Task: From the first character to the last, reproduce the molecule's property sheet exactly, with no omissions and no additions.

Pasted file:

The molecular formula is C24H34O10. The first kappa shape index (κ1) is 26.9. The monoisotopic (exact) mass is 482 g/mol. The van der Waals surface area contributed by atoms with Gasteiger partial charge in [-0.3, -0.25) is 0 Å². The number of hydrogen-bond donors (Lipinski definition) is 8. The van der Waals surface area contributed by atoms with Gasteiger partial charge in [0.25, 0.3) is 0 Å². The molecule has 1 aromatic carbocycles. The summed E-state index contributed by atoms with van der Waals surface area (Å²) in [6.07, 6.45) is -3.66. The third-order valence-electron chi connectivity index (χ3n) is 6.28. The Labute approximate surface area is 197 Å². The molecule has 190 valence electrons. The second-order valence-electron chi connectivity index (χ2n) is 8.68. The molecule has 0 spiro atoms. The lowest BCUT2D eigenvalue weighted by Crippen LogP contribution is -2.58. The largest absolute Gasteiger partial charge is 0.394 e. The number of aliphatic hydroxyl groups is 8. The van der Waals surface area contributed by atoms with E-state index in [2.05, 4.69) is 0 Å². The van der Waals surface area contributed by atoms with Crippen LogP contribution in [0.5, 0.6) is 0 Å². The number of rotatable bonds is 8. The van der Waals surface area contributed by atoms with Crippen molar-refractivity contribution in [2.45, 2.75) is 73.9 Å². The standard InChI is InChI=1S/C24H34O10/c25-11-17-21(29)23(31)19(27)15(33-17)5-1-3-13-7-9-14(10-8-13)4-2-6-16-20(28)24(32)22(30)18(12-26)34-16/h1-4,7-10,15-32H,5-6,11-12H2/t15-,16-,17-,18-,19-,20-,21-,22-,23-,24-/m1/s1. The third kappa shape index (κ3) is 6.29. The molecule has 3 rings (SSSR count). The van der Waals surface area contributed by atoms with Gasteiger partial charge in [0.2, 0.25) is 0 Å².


The molecular formula is C24H34O10. The first kappa shape index (κ1) is 26.9. The monoisotopic (exact) mass is 482 g/mol. The van der Waals surface area contributed by atoms with Gasteiger partial charge in [-0.3, -0.25) is 0 Å². The number of hydrogen-bond donors (Lipinski definition) is 8. The van der Waals surface area contributed by atoms with Gasteiger partial charge in [0.25, 0.3) is 0 Å². The molecule has 1 aromatic carbocycles. The summed E-state index contributed by atoms with van der Waals surface area (Å²) in [6.07, 6.45) is -3.66. The third-order valence-electron chi connectivity index (χ3n) is 6.28. The Labute approximate surface area is 197 Å². The molecule has 190 valence electrons. The second-order valence-electron chi connectivity index (χ2n) is 8.68. The molecule has 0 spiro atoms. The lowest BCUT2D eigenvalue weighted by Crippen LogP contribution is -2.58. The largest absolute Gasteiger partial charge is 0.394 e. The number of aliphatic hydroxyl groups is 8. The van der Waals surface area contributed by atoms with E-state index in [2.05, 4.69) is 0 Å². The van der Waals surface area contributed by atoms with Crippen LogP contribution in [0.5, 0.6) is 0 Å². The number of rotatable bonds is 8. The van der Waals surface area contributed by atoms with Crippen molar-refractivity contribution in [2.45, 2.75) is 73.9 Å². The standard InChI is InChI=1S/C24H34O10/c25-11-17-21(29)23(31)19(27)15(33-17)5-1-3-13-7-9-14(10-8-13)4-2-6-16-20(28)24(32)22(30)18(12-26)34-16/h1-4,7-10,15-32H,5-6,11-12H2/t15-,16-,17-,18-,19-,20-,21-,22-,23-,24-/m1/s1. The third kappa shape index (κ3) is 6.29. The molecule has 3 rings (SSSR count). The van der Waals surface area contributed by atoms with Gasteiger partial charge in [0.2, 0.25) is 0 Å².